Many new investors are unsure of their investing abilities, and post similar questions on investing fora. Some of these questions and their answers are discussed below.
This is one of the most common questions asked by a new investor, where "ABC Company" may have been touted on an investment forum, on television, or in the press. However, in asking this question, the new investor is often focusing in the wrong place: considering what instruments to purchase ("tactics") without having an overall investment plan ("strategy"). See Creating a Financial Plan - finiki, the Canadian financial Wiki and Portfolio Design and Construction - finiki, the Canadian financial Wiki for reading on how to set up an investment strategy.
The honest answer to this question is that nobody really knows. Markets are very efficient, meaning that by the time you've heard about an event affecting ABC Company, the stock price has already changed to account for the effects of the event. You have no advantage to invest in this company. (See Efficient Market Hypothesis (EMH) Definition | Investopedia).
If, on the other hand, you are an experienced (rather than an inexperienced) investor, it is better to do your own due diligence rather than to rely on other sources (see All The Wrong Stuff).
In my opinion, the most important investment decision is the allocation between stocks and bonds, which is the primary determinant of risk. See Asset allocation - finiki, the Canadian financial Wiki, Risk and return - finiki, the Canadian financial Wiki, and Portfolio Design and Construction. A realistic assessment of risk tolerance, and appropriate portfolio design to match that tolerance, is one of the major steps required by any serious investor. Unfortunately, most new investors overestimate their tolerance for risk until after they have experienced a major market drop.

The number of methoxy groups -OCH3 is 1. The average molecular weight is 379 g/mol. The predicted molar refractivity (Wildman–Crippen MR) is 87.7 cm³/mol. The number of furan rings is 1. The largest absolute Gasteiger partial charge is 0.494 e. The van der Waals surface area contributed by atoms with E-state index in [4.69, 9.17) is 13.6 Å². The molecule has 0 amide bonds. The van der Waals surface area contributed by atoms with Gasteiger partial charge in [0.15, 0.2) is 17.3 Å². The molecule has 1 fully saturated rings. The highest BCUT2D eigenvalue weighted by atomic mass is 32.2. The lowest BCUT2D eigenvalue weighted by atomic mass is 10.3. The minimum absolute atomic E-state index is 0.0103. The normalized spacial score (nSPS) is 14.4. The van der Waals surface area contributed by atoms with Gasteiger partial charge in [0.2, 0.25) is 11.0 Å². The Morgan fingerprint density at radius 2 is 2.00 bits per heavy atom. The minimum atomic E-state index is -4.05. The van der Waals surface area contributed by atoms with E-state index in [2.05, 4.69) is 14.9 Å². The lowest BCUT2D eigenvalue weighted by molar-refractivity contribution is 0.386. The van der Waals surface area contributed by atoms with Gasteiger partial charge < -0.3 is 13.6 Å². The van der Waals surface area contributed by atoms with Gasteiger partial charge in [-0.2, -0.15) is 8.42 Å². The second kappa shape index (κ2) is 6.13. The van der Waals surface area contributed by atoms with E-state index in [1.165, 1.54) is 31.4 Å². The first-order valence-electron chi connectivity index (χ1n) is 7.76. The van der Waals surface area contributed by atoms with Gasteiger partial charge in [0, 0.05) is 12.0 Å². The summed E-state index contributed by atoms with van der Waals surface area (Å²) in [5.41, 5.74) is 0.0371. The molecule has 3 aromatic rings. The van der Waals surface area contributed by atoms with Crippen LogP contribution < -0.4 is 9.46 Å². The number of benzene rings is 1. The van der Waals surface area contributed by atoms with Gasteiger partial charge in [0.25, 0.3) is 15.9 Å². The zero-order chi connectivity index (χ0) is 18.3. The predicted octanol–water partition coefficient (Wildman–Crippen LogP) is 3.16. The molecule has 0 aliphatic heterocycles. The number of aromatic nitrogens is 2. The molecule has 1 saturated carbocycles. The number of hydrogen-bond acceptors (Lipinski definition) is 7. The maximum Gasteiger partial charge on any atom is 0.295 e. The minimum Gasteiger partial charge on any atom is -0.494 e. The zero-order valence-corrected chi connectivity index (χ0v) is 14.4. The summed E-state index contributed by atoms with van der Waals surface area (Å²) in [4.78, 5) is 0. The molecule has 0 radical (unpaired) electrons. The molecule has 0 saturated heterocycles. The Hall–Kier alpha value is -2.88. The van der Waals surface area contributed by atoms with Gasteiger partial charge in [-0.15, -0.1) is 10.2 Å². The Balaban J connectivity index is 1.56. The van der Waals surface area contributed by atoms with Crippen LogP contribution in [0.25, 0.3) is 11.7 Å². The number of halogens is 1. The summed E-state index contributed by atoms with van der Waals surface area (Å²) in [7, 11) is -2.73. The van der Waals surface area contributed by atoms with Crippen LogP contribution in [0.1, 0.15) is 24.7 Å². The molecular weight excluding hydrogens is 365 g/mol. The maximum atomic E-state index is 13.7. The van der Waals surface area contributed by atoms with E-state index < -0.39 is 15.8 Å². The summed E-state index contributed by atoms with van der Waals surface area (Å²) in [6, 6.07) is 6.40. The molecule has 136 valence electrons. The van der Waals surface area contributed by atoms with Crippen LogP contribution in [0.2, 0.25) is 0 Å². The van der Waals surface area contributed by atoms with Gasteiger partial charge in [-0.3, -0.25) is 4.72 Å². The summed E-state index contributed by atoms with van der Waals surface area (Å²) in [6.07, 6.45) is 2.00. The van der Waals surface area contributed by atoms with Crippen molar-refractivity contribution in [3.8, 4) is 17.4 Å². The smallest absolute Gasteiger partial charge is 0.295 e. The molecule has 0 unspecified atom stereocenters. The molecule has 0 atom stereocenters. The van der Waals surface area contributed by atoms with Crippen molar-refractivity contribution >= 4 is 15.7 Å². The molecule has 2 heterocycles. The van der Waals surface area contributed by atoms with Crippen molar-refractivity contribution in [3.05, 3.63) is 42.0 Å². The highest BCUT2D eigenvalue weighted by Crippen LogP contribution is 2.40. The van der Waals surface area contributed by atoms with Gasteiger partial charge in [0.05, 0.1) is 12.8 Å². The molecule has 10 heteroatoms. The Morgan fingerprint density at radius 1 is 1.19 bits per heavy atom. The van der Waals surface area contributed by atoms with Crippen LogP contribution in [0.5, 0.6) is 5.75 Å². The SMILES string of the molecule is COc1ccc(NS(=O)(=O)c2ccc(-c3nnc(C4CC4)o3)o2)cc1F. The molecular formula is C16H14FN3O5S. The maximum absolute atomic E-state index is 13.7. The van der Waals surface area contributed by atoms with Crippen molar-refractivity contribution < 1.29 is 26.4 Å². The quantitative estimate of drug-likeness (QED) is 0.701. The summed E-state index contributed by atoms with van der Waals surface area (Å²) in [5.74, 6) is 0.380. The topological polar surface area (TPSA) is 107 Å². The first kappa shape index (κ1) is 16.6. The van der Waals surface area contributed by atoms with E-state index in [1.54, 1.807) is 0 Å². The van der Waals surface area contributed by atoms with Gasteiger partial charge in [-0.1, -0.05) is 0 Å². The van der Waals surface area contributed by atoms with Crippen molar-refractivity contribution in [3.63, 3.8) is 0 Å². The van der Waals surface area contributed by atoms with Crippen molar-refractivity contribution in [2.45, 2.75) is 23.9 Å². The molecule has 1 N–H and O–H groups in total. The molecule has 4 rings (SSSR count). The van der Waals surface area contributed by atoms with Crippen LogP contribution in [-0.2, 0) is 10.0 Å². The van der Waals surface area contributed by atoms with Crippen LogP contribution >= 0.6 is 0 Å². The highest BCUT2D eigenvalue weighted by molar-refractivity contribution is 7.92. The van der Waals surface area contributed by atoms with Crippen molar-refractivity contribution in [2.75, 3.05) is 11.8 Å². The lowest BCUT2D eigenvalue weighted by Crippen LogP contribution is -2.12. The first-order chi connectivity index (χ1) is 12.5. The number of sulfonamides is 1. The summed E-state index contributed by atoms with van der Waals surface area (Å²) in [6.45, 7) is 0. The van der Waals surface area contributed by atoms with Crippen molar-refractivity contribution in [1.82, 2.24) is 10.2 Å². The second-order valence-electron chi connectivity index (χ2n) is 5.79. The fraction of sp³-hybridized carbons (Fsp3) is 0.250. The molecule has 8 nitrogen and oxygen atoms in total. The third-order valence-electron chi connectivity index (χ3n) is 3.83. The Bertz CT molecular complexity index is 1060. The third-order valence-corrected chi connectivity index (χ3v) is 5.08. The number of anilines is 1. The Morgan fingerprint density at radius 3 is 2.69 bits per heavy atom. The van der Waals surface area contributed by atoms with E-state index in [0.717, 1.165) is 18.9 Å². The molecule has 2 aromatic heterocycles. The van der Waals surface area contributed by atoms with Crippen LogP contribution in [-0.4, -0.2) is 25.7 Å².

This is another question to which nobody knows the answer. Although central banks can set short-term rates, longer term interest rates are set in the bond market, which is both very large and very efficient. Accordingly, everybody's idea about where interest rates are heading is already included in the current price.
It is possible to determine, by comparison to historical values, whether interest rates are high or low. But when - or if - the valuations will change is anybody's guess.
Since nobody knows where interest rates will go, establish an investment plan (see Creating a Financial Plan) with asset allocation (see Asset allocation) and rebalancing (see Rebalancing - finiki, the Canadian financial Wiki) strategies. Then make purchases in accordance with this plan.
For example, if your investment plan includes a fixed income ladder (see Fixed income ladder - finiki, the Canadian financial Wiki), in which you purchase a new "rung" each time one matures, the best strategy is generally to make the planned purchase, rather than trying to time interest rates.
Bonds serve three purposes in a portfolio: to reduce volatilty (i.e. manage risk); to provide income; and to serve as a source of funds since bonds nearing maturity can be sold for cash. Even if the income provided is very low, the other two reasons - particularly risk control - are still important. Investors who have insufficient fixed income in their portfolios may well discover during a stock market crash that their risk tolerance has been exceeded (see Risk and return).
Funds required for specific future purposes within a few years - house downpayment, college education, etc. - should not generally be invested in the stock market. Instead, consider utilizing either a high-interest savings account (see High-Interest Savings Accounts - finiki, the Canadian financial Wiki) for needs in the immediate future or, if the time period is known exactly, a fixed-term instrument such as a Guaranteed Investment Certificate (see Guaranteed Investment Certificate - finiki, the Canadian financial Wiki) that matures just prior to the funding requirement.